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‘Social Security’ plots a historic turning point
■ Transferring the ownership of three plots to the Public Institution for Social Security (PIFSS) is a huge and exceptional step towards developing the mechanism adopted by the institution
■ Investment in local assets is a strategy adopted by pension funds in America, Australia and most Gulf countries
■ Investments of PIFSS include the establishment of residential, industrial and craft cities in order to diversify the sources of income
■ It is necessary to boost the national economy through creative initiatives
■ Social security institutions in all countries manage real industries and they do not put their money in dubious deposits
KUWAIT CITY, Aug 27: As the saying goes: “It is better late than never,” a decision has been taken to transfer the ownership of three plots to the Public Institution for Social Security (PIFSS) to invest in them in a bid to ensure PIFSS’ sustainability and improve the conditions of retirees. The decision is an extraordinary leap aimed at upgrading the mechanism that PIFSS has adopted since its establishment. Economists and business experts consider the decision a remarkable turning point in the history of one of the deepest rooted institutions in the country. They expressed optimism over the intention of PIFSS to have long-term investments on the plots under the monitoring of the institution and its subsidiaries.
They affirmed that PIFSS will establish economic and entertainment facilities, which will contribute to the transformation of the country into a tourist destination in the interest of citizens to boost the economy, and to give more benefits to the retirees and their families. Reliable sources disclosed that the decision is a turning point in the course and mechanism for managing Kuwaiti investments. They confirmed that other steps steps will follow, such as granting more plots to PIFSS and paving the way for more local investments in different fields like housing, real estate, entertainment, tourism, construction, sale and rental of shops and craft areas to Kuwaiti youths and investors keen on establishing businesses in Kuwait. They believe this is one way of generating job opportunities and contribute to boosting the economy, which has many shortcomings.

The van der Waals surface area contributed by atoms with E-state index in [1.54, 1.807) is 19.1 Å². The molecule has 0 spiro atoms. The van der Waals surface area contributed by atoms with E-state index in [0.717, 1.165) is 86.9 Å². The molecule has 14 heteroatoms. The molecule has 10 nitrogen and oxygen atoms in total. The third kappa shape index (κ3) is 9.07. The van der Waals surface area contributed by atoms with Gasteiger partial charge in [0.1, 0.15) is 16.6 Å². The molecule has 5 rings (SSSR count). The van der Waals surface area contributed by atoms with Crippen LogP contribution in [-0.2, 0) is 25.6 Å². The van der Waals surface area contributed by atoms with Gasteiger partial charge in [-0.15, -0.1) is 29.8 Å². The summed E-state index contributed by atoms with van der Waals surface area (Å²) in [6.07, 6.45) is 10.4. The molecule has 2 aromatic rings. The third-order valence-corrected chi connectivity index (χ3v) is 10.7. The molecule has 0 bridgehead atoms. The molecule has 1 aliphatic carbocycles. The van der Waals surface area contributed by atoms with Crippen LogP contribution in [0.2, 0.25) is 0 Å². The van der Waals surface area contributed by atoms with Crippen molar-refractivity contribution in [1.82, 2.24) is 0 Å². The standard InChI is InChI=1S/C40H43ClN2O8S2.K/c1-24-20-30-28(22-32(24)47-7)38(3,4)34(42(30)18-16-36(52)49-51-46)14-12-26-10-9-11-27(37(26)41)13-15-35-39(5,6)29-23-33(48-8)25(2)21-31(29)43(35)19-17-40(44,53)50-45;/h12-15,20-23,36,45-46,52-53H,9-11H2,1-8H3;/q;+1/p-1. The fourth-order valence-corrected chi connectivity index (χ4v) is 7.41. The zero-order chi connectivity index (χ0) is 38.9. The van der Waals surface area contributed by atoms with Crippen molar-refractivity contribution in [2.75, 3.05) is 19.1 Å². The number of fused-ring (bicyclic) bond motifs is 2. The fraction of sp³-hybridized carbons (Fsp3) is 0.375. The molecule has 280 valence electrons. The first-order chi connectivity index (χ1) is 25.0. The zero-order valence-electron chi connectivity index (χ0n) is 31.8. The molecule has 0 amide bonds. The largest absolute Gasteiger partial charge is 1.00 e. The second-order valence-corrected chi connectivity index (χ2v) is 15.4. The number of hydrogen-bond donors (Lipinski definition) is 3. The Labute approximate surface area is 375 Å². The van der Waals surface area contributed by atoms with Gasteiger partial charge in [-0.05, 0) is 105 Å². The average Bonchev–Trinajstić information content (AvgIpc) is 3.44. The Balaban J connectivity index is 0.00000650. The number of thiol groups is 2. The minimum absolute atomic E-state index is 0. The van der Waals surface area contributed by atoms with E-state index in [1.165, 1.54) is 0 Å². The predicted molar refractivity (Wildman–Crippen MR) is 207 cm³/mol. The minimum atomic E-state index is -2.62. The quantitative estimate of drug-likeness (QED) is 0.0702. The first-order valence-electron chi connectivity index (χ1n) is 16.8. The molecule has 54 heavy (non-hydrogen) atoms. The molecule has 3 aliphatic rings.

Sources stressed the need for the country to activate different types of industries; including primary, manufacturing and mass industries. They said PIFSS is suffering from a huge actuarial deficit, because of the weaknesses of previous governments including the failure to pay debts to PIFSS that needs to increase its contribution to local investment. Sources added PIFSS must follow in the footsteps of its counterparts in other countries where the pension funds are invested in low risk and more sustainable enterprises, which allow the investment of revenues in new assets.
They added that social security institutions in other countries invest in major enterprises related to infrastructure, water and power plants, and roads. Sources stated this is the approach adopted by pension funds in the US, Australia, European countries, Oman, Bahrain, Saudi Arabia and United Arab Emirates. They added the investments should include the establishment of residential, industrial and craft areas; because Kuwait is in dire need of advanced industrial infrastructure in order to diversify sources of national income and limit reliance on oil revenues.
They underscored the need to boost national economy through certain initiatives; away from corruption, quota and favoritism which increased the deficit in all public institutions, not just PIFSS. Sources pointed out that social security institutions in other countries have their own markets, skyscrapers and real industries.
Sources said these institutions do not put their money in foreign stock markets and dubious deposits like the case of Lebanon. They disclosed that the total value of vacant spaces in Kuwait is estimated at KD 150 billion, but they are not invested. They explained that the actual value of plots lies in the value of established buildings; so the investment in this field improves the gross domestic product (GDP), which Kuwait needs urgently.
By Ahmed Al-Jarallah
Editor-in-Chief, the Arab Times
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